New law eases marijuana research

New U.S. Law Will Boost Marijuana Research

The Medical Marijuana and Cannabidiol Research Expansion Act will make it easier for researchers to access marijuana and study its therapeutic uses

Margaret Osborne

Margaret Osborne

Smithsonian Magazine, December 6, 2022

President Biden signed a medical marijuana research bill into law last week, making it easier for scientists to access the drug to study its therapeutic uses. … Currently, scientists are required to obtain permits from the Drug Enforcement Administration (DEA) for their studies, a process that can take a year or more, writes Science’s Meredith Wadman. Under the new Medical Marijuana and Cannabidiol Research Expansion Act, the Attorney General has 60 days to approve applications, request more information or provide reasons for denying them.

Additionally, the law paves the way for universities and other entities to manufacture, distribute, dispense and possess marijuana for research, and it will allow researchers to amend their research protocols easier. It also requires the DEA to assess annually whether researchers have an “adequate and uninterrupted supply of marijuana,” per the law…[end quote]

The federal government considers marijuana an illegal Schedule I drug (on par with heroin and LSD), making it notoriously difficult to research. The new law won’t change the Schedule I status of cannabis. But it will make it easier to research.

Marijuana contains a highly complex mixture of chemicals.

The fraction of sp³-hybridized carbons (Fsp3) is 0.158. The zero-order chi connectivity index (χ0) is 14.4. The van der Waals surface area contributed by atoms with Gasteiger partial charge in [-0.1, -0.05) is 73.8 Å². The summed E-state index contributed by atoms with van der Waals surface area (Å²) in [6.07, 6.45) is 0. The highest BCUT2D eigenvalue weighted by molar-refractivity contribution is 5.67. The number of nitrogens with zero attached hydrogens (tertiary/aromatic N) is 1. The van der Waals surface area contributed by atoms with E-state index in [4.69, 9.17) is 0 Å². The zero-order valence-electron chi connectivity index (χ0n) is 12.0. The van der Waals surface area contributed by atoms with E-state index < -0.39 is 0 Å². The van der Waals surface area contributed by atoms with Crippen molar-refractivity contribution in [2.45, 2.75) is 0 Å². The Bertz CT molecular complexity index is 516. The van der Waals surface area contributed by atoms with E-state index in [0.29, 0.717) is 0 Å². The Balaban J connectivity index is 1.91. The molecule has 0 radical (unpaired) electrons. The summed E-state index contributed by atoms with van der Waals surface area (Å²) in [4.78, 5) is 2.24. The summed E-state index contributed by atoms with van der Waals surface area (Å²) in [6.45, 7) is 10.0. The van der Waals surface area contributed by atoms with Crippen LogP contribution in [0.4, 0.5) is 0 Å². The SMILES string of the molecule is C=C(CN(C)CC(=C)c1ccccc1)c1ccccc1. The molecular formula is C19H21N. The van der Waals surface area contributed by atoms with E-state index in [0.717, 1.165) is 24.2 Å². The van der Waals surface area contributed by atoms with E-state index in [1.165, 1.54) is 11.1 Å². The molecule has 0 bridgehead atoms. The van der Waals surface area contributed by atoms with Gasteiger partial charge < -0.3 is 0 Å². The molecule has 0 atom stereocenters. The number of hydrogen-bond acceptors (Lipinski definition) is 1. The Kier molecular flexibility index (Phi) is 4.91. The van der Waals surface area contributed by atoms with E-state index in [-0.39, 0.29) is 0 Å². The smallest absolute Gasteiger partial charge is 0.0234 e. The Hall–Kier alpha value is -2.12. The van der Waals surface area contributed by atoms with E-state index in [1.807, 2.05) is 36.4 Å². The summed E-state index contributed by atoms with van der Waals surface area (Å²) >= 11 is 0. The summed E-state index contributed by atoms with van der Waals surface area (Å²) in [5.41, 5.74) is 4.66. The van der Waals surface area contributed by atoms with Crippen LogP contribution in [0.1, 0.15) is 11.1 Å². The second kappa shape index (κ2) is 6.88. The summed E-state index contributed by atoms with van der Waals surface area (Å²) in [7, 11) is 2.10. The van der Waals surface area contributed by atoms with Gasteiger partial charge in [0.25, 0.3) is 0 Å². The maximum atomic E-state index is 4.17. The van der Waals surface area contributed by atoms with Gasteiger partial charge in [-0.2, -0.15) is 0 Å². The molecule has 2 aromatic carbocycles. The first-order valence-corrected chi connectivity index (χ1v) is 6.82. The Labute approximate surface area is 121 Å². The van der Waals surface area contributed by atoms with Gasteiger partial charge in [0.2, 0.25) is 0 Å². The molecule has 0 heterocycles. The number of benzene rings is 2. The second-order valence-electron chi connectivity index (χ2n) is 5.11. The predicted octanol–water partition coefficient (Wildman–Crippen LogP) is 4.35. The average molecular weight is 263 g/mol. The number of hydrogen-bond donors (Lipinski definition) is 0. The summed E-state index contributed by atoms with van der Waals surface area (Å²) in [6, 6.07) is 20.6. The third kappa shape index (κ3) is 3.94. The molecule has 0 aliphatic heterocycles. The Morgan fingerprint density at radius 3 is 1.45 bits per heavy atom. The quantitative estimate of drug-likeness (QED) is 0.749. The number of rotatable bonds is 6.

The average potency of the cannabis flower is now around 20 percent THC, compared to 4 percent in the 1990s. Some highly concentrated products contain more than 90 percent THC. THC is the ingredient that induces the “high.” But marijuana also contains CBD and other related compounds that are reputed to have analgesic properties. Without further research it’s impossible to develop cannabis into standardized pharmaceutical products.

Proponents of legalized cannabis often gloss over the potential hazards. Health effects include breathing problems, increased nausea and vomiting (including nonstop vomiting called “hyperemesis”), anxiety and paranoia. The drug may also affect fetal development during pregnancy and brain development in young users. Heavy cannabis use has been associated with development of schizophrenia in teens.

In some people (not all) the cannabinoid receptor has “crosstalk” with the opioid receptors in the brain which can make cannabis as addictive as opioids. Anyone who grew up in the 1960s and 1970s knows that some people become “potheads” while others use cannabis recreationally and don’t become addicted. This is similar to alcohol which can be addictive to some but not all. Many young people use cannabis. My mentee told me that about 1 in 5 of her high school classmates routinely came to school high – and some teachers smoked pot during the day.

Personally, I don’t use cannabis. But I’m glad that the new law will make it easier to research. This is a product with potential benefits and harms that need to be better defined.



I offer this up for consideration.

It’s a fast growing industry here. Competition will be fierce and it’ll be interesting to see how this all shakes out.

I’m on the Board of the local Chamber of Commerce and we had a very well attended Holiday party this evening. One of my Board colleagues runs a large Budweiser distributor. He says they’re feeling the effects of the pot industry locally.

Interesting times as they say.

1 Like

Happy we are moving away from the wastage of incarceration.

Unfortunately the most telling studies decades ago showed pot to be a carcinogen. At least if it is smoked. With all those chemicals it might be if ingested.